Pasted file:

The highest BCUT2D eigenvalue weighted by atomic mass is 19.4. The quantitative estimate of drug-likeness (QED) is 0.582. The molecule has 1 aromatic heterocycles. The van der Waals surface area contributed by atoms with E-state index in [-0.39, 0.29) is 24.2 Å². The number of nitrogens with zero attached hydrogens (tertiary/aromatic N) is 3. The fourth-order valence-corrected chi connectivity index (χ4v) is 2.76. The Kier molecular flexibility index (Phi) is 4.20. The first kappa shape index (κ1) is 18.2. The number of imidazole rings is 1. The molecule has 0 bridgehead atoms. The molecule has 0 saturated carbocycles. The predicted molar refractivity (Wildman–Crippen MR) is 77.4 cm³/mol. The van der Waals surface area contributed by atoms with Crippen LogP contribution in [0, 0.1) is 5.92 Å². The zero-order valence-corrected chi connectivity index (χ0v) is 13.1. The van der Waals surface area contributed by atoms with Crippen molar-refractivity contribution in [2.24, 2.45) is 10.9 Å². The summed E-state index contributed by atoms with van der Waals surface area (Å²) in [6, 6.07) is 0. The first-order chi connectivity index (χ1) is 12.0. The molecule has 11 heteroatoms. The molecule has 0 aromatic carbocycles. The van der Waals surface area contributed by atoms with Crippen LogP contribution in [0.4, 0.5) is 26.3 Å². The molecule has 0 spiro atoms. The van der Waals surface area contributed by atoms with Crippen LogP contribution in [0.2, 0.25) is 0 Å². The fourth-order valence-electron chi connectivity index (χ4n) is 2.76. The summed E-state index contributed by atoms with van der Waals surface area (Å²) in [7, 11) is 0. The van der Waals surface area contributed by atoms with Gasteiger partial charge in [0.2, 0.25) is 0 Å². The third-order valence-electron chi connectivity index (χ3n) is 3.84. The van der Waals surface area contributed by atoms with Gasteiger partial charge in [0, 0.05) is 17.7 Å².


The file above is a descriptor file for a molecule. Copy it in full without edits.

The highest BCUT2D eigenvalue weighted by atomic mass is 19.4. The quantitative estimate of drug-likeness (QED) is 0.582. The molecule has 1 aromatic heterocycles. The van der Waals surface area contributed by atoms with E-state index in [-0.39, 0.29) is 24.2 Å². The number of nitrogens with zero attached hydrogens (tertiary/aromatic N) is 3. The fourth-order valence-corrected chi connectivity index (χ4v) is 2.76. The Kier molecular flexibility index (Phi) is 4.20. The first kappa shape index (κ1) is 18.2. The number of imidazole rings is 1. The molecule has 0 bridgehead atoms. The molecule has 0 saturated carbocycles. The predicted molar refractivity (Wildman–Crippen MR) is 77.4 cm³/mol. The van der Waals surface area contributed by atoms with Crippen LogP contribution in [0, 0.1) is 5.92 Å². The zero-order valence-corrected chi connectivity index (χ0v) is 13.1. The van der Waals surface area contributed by atoms with Crippen molar-refractivity contribution in [2.24, 2.45) is 10.9 Å². The summed E-state index contributed by atoms with van der Waals surface area (Å²) in [6, 6.07) is 0. The first-order chi connectivity index (χ1) is 12.0. The molecule has 11 heteroatoms. The molecule has 0 aromatic carbocycles. The van der Waals surface area contributed by atoms with Crippen LogP contribution in [0.4, 0.5) is 26.3 Å². The molecule has 0 spiro atoms. The van der Waals surface area contributed by atoms with Crippen LogP contribution in [0.2, 0.25) is 0 Å². The fourth-order valence-electron chi connectivity index (χ4n) is 2.76. The summed E-state index contributed by atoms with van der Waals surface area (Å²) in [7, 11) is 0. The van der Waals surface area contributed by atoms with Gasteiger partial charge in [0.2, 0.25) is 0 Å². The third-order valence-electron chi connectivity index (χ3n) is 3.84. The van der Waals surface area contributed by atoms with Gasteiger partial charge in [0, 0.05) is 17.7 Å².